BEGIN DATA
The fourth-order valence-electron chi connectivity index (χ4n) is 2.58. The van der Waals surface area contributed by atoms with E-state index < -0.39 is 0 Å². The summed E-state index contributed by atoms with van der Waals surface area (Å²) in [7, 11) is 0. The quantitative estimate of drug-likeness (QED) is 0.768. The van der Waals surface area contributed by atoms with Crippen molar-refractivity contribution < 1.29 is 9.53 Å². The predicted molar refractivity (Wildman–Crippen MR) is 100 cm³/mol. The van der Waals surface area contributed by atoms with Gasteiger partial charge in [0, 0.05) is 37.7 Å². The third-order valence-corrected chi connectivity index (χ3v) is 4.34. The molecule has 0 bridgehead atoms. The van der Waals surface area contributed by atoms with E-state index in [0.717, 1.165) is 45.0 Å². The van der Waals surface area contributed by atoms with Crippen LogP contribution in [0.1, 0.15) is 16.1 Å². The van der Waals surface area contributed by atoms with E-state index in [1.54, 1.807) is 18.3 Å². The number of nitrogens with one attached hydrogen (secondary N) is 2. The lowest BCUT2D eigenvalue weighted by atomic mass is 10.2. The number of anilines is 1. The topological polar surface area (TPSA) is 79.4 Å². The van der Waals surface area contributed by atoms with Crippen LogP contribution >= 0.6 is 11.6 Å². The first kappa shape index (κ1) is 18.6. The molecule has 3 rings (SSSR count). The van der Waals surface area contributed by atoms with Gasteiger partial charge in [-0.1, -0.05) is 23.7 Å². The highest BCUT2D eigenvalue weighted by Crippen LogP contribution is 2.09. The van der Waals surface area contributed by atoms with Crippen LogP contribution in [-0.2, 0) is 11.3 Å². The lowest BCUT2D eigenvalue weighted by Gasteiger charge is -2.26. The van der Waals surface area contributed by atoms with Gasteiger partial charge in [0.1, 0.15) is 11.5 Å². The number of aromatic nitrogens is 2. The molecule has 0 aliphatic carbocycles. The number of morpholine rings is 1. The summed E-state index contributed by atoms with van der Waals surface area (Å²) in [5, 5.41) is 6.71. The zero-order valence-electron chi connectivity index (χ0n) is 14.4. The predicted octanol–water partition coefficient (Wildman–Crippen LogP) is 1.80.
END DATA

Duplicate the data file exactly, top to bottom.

The fourth-order valence-electron chi connectivity index (χ4n) is 2.58. The van der Waals surface area contributed by atoms with E-state index < -0.39 is 0 Å². The summed E-state index contributed by atoms with van der Waals surface area (Å²) in [7, 11) is 0. The quantitative estimate of drug-likeness (QED) is 0.768. The van der Waals surface area contributed by atoms with Crippen molar-refractivity contribution < 1.29 is 9.53 Å². The predicted molar refractivity (Wildman–Crippen MR) is 100 cm³/mol. The van der Waals surface area contributed by atoms with Gasteiger partial charge in [0, 0.05) is 37.7 Å². The third-order valence-corrected chi connectivity index (χ3v) is 4.34. The molecule has 0 bridgehead atoms. The van der Waals surface area contributed by atoms with E-state index in [0.717, 1.165) is 45.0 Å². The van der Waals surface area contributed by atoms with Crippen LogP contribution in [0.1, 0.15) is 16.1 Å². The van der Waals surface area contributed by atoms with E-state index in [1.54, 1.807) is 18.3 Å². The number of nitrogens with one attached hydrogen (secondary N) is 2. The lowest BCUT2D eigenvalue weighted by atomic mass is 10.2. The number of anilines is 1. The topological polar surface area (TPSA) is 79.4 Å². The van der Waals surface area contributed by atoms with Crippen LogP contribution >= 0.6 is 11.6 Å². The first kappa shape index (κ1) is 18.6. The molecule has 3 rings (SSSR count). The van der Waals surface area contributed by atoms with Gasteiger partial charge in [-0.1, -0.05) is 23.7 Å². The highest BCUT2D eigenvalue weighted by Crippen LogP contribution is 2.09. The van der Waals surface area contributed by atoms with Crippen LogP contribution in [-0.2, 0) is 11.3 Å². The lowest BCUT2D eigenvalue weighted by Gasteiger charge is -2.26. The van der Waals surface area contributed by atoms with Gasteiger partial charge in [0.1, 0.15) is 11.5 Å². The number of aromatic nitrogens is 2. The molecule has 0 aliphatic carbocycles. The number of morpholine rings is 1. The summed E-state index contributed by atoms with van der Waals surface area (Å²) in [5, 5.41) is 6.71. The zero-order valence-electron chi connectivity index (χ0n) is 14.4. The predicted octanol–water partition coefficient (Wildman–Crippen LogP) is 1.80.